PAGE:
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John Wells spent all of his adult life devoted to one goal: astronaut selection. From humble beginnings, he waited on God’s timing, becoming an experienced Navy pilot and spacecraft systems engineer. One amazing day, fighting a Russian attack submarine, he received the call to space and to his destiny. Thirteen years later, from the International Space Station, John witnesses a terrorist attack that decimates the nation’s capitol and national security systems. When it’s followed by strange indications of alien ...
John Wells spent all of his adult life devoted to one goal: astronaut selection. From humble beginnings, he waited on God’s timing, becoming an experienced Navy pilot and spacecraft systems engineer. One amazing day, fighting a Russian attack submarine, he received the call to space and to his destiny. Thirteen years later, from the International Space Station, John witnesses a terrorist attack that decimates the nation’s capitol and national security systems. When it’s followed by strange indications of alien life on Mars, John’s call puts him in the midst of a great controversy that tests him and his faith to the limit.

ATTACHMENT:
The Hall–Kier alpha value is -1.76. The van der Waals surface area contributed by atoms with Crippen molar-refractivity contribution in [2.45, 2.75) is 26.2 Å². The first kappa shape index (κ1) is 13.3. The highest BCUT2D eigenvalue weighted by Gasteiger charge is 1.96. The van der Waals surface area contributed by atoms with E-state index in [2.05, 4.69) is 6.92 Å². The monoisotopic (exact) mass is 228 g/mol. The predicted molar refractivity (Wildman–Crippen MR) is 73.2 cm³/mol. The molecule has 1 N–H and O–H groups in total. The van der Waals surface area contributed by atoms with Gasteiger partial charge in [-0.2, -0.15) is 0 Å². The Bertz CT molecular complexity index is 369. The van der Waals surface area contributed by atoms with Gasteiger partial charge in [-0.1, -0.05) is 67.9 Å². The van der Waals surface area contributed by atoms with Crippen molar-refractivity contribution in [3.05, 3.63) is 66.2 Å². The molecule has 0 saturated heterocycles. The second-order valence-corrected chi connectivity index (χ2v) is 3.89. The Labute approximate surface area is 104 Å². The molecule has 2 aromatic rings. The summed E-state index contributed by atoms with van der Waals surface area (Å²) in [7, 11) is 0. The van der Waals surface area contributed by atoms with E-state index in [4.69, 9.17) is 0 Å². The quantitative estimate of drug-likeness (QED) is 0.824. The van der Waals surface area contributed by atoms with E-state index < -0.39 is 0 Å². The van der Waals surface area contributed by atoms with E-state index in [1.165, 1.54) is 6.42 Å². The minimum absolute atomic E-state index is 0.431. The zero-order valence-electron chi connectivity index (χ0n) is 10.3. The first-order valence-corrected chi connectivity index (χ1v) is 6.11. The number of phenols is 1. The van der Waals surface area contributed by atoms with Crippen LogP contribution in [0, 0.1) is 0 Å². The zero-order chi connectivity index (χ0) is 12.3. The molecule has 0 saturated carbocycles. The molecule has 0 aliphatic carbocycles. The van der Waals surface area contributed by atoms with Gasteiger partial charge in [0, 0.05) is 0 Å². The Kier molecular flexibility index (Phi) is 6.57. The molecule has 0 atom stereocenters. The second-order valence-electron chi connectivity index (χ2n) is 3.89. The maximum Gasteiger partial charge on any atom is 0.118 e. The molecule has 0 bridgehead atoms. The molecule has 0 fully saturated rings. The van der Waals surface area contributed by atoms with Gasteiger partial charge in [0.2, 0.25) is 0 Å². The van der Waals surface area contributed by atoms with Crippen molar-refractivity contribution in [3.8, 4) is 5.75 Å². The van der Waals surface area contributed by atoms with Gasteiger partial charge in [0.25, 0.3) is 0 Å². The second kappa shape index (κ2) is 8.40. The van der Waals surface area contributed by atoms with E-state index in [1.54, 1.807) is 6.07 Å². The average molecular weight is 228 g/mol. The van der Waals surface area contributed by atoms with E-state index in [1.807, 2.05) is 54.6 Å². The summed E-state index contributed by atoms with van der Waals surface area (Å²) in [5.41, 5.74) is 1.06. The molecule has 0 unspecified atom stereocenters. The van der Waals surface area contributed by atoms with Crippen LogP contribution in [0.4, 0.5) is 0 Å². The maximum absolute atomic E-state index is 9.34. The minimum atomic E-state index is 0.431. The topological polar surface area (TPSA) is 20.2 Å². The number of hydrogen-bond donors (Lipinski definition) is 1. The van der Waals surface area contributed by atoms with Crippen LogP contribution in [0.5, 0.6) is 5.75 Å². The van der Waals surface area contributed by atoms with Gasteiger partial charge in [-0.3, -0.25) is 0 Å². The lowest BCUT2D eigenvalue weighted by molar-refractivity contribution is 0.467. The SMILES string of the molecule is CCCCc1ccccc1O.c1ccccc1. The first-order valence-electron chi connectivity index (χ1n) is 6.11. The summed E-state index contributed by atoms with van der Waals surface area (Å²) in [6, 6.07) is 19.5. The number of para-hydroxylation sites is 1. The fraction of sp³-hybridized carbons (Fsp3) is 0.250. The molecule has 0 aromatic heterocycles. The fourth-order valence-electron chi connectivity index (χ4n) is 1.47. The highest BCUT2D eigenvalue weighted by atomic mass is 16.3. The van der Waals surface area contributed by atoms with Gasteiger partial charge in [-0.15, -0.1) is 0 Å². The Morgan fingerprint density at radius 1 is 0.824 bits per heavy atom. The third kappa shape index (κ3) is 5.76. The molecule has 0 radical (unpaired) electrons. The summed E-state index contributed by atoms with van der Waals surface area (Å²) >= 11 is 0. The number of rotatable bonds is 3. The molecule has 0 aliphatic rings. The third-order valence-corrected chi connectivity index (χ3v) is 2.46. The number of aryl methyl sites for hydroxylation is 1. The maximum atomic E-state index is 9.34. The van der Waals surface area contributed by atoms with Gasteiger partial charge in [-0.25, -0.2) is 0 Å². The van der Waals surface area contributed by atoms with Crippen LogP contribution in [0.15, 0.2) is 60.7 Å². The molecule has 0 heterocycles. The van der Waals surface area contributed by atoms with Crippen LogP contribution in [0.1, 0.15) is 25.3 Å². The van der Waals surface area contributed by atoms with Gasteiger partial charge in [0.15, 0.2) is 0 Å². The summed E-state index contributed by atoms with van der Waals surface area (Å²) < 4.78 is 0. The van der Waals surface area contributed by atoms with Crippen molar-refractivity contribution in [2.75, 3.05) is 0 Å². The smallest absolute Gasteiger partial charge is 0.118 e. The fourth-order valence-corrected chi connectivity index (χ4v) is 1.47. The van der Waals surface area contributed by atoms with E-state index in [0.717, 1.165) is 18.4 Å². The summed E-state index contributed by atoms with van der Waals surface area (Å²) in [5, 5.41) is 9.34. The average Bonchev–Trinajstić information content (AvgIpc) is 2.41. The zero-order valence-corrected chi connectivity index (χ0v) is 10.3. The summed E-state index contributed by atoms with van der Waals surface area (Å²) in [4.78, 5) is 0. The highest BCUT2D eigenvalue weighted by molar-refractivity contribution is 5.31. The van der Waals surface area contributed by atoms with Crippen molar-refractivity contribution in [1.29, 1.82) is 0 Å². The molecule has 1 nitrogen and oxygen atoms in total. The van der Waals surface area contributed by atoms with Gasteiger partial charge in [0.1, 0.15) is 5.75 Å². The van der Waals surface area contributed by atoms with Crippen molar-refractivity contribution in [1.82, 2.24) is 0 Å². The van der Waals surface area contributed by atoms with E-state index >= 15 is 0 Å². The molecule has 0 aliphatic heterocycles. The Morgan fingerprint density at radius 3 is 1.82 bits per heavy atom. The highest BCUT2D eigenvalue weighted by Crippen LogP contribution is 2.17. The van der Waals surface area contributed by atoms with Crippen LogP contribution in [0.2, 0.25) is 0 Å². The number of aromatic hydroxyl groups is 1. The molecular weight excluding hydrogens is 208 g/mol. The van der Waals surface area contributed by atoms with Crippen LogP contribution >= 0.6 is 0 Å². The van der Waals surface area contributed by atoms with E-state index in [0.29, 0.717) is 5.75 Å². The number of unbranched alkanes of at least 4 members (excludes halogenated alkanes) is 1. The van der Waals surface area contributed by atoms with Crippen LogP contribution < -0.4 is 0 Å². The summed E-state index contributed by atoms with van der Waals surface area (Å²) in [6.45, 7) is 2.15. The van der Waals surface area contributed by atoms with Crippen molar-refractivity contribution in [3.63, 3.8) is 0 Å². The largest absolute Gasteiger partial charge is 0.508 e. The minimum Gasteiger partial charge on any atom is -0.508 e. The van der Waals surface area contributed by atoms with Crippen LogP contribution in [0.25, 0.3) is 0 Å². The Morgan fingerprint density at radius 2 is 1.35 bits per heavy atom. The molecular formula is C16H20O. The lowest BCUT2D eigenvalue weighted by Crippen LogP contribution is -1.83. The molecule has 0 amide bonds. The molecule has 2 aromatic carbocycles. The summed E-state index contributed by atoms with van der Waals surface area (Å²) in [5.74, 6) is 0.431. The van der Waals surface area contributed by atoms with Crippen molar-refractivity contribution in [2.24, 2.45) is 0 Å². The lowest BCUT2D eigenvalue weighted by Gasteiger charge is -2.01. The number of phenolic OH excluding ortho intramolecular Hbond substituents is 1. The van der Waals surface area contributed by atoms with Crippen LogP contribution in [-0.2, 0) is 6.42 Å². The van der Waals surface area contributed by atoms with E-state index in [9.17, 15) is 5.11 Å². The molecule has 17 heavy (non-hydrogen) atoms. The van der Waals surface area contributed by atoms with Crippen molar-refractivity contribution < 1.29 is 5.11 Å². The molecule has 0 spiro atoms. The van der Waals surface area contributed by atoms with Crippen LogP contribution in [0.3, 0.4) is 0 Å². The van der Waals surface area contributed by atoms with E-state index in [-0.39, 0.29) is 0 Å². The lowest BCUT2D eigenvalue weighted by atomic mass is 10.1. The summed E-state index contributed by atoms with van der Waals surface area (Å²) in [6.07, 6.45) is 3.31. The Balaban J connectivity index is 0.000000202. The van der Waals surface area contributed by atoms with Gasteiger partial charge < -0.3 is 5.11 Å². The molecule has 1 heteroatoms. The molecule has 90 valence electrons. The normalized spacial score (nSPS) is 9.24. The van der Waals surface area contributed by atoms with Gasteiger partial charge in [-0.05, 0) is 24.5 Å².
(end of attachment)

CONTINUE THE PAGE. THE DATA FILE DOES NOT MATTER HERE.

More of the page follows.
Self-proclaimed prophet Reverend Nick Rykert becomes a national lightning rod as he predicts the aliens’ behavior and messages. When aerospace industrialist Rex Edwards defies NASA by challenging the world to go to Mars on his thousand-day timetable, a savvy Presidential administration responds. But first, an unmanned robot is sent to observe the aliens in advance. Meanwhile, FBI Special Agent Vincent Kerry begins to pull threads of intelligence together that point to the surprising identity of the murderous terrorists.